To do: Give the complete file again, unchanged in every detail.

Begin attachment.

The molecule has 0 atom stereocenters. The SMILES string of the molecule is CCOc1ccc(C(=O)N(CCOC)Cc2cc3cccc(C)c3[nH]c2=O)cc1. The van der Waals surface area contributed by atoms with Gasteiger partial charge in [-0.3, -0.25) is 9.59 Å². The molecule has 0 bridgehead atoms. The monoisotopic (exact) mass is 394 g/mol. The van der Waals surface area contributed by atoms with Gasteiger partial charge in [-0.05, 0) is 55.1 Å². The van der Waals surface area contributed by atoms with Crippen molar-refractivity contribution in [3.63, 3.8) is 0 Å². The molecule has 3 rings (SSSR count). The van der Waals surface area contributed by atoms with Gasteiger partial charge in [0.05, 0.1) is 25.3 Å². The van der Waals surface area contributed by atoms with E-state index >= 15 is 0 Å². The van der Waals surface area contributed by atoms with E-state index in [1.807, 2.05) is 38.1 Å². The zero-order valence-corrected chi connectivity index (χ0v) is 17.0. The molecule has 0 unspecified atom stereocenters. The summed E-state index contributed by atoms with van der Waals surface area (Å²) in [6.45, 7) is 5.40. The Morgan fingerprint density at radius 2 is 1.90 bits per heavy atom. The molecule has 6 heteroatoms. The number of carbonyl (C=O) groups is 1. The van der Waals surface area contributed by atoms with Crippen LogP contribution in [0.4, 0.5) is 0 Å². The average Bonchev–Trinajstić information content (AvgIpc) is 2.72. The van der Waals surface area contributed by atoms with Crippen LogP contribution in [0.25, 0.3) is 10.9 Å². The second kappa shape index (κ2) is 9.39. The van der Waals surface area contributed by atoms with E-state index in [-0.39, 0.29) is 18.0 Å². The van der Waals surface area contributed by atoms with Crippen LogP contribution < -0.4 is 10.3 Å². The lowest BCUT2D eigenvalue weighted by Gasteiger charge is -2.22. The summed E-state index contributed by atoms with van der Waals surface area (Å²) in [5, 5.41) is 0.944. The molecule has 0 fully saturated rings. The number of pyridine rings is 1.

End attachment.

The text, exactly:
The molecule has 0 atom stereocenters. The SMILES string of the molecule is CCOc1ccc(C(=O)N(CCOC)Cc2cc3cccc(C)c3[nH]c2=O)cc1. The van der Waals surface area contributed by atoms with Gasteiger partial charge in [-0.3, -0.25) is 9.59 Å². The molecule has 0 bridgehead atoms. The monoisotopic (exact) mass is 394 g/mol. The van der Waals surface area contributed by atoms with Gasteiger partial charge in [-0.05, 0) is 55.1 Å². The van der Waals surface area contributed by atoms with Crippen molar-refractivity contribution in [3.63, 3.8) is 0 Å². The molecule has 3 rings (SSSR count). The van der Waals surface area contributed by atoms with Gasteiger partial charge in [0.05, 0.1) is 25.3 Å². The van der Waals surface area contributed by atoms with E-state index >= 15 is 0 Å². The van der Waals surface area contributed by atoms with E-state index in [1.807, 2.05) is 38.1 Å². The zero-order valence-corrected chi connectivity index (χ0v) is 17.0. The molecule has 0 unspecified atom stereocenters. The summed E-state index contributed by atoms with van der Waals surface area (Å²) in [6.45, 7) is 5.40. The Morgan fingerprint density at radius 2 is 1.90 bits per heavy atom. The molecule has 6 heteroatoms. The number of carbonyl (C=O) groups is 1. The van der Waals surface area contributed by atoms with Crippen LogP contribution in [0.4, 0.5) is 0 Å². The average Bonchev–Trinajstić information content (AvgIpc) is 2.72. The van der Waals surface area contributed by atoms with Crippen LogP contribution in [0.25, 0.3) is 10.9 Å². The second kappa shape index (κ2) is 9.39. The van der Waals surface area contributed by atoms with E-state index in [-0.39, 0.29) is 18.0 Å². The van der Waals surface area contributed by atoms with Crippen LogP contribution < -0.4 is 10.3 Å². The lowest BCUT2D eigenvalue weighted by Gasteiger charge is -2.22. The summed E-state index contributed by atoms with van der Waals surface area (Å²) in [5, 5.41) is 0.944. The molecule has 0 fully saturated rings. The number of pyridine rings is 1.